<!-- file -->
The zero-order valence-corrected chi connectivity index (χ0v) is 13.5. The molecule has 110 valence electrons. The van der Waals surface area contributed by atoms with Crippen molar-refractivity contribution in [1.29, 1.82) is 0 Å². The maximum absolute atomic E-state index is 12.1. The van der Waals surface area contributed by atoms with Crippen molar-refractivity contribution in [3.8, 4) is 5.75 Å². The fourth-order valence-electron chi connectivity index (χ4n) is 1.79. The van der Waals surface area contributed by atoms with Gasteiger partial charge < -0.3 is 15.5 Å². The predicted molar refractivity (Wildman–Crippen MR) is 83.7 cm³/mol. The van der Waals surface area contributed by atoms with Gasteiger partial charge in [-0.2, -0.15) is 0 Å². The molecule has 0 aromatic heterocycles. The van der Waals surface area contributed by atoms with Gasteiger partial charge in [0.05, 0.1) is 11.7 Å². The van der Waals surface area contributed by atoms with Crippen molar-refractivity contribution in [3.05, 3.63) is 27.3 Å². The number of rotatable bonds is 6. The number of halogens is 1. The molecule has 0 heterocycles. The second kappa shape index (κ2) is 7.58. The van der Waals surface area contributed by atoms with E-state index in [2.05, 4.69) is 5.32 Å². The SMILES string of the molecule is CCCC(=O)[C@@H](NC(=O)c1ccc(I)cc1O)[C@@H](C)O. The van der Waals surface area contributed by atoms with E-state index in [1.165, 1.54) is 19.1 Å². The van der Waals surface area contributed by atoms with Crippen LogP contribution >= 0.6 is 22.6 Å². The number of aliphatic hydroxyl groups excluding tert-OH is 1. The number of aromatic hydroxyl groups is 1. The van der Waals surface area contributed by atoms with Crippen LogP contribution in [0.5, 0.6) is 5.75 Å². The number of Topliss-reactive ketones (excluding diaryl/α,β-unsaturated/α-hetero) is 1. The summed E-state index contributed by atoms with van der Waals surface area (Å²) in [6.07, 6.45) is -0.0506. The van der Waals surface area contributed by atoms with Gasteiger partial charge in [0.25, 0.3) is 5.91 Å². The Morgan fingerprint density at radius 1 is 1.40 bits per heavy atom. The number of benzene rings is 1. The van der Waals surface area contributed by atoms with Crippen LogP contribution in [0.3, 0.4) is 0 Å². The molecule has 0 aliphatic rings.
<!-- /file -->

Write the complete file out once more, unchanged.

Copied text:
The zero-order valence-corrected chi connectivity index (χ0v) is 13.5. The molecule has 110 valence electrons. The van der Waals surface area contributed by atoms with Crippen molar-refractivity contribution in [1.29, 1.82) is 0 Å². The maximum absolute atomic E-state index is 12.1. The van der Waals surface area contributed by atoms with Crippen molar-refractivity contribution in [3.8, 4) is 5.75 Å². The fourth-order valence-electron chi connectivity index (χ4n) is 1.79. The van der Waals surface area contributed by atoms with Gasteiger partial charge < -0.3 is 15.5 Å². The predicted molar refractivity (Wildman–Crippen MR) is 83.7 cm³/mol. The van der Waals surface area contributed by atoms with Gasteiger partial charge in [-0.2, -0.15) is 0 Å². The molecule has 0 aromatic heterocycles. The van der Waals surface area contributed by atoms with Gasteiger partial charge in [0.05, 0.1) is 11.7 Å². The van der Waals surface area contributed by atoms with Crippen molar-refractivity contribution in [3.05, 3.63) is 27.3 Å². The number of rotatable bonds is 6. The number of halogens is 1. The molecule has 0 heterocycles. The second kappa shape index (κ2) is 7.58. The van der Waals surface area contributed by atoms with E-state index in [2.05, 4.69) is 5.32 Å². The SMILES string of the molecule is CCCC(=O)[C@@H](NC(=O)c1ccc(I)cc1O)[C@@H](C)O. The van der Waals surface area contributed by atoms with E-state index in [1.165, 1.54) is 19.1 Å². The van der Waals surface area contributed by atoms with Crippen LogP contribution >= 0.6 is 22.6 Å². The number of aliphatic hydroxyl groups excluding tert-OH is 1. The number of aromatic hydroxyl groups is 1. The van der Waals surface area contributed by atoms with Crippen LogP contribution in [0.5, 0.6) is 5.75 Å². The number of Topliss-reactive ketones (excluding diaryl/α,β-unsaturated/α-hetero) is 1. The summed E-state index contributed by atoms with van der Waals surface area (Å²) in [6.07, 6.45) is -0.0506. The van der Waals surface area contributed by atoms with Gasteiger partial charge in [0.25, 0.3) is 5.91 Å². The Morgan fingerprint density at radius 1 is 1.40 bits per heavy atom. The number of benzene rings is 1. The van der Waals surface area contributed by atoms with Crippen LogP contribution in [0.3, 0.4) is 0 Å². The molecule has 0 aliphatic rings.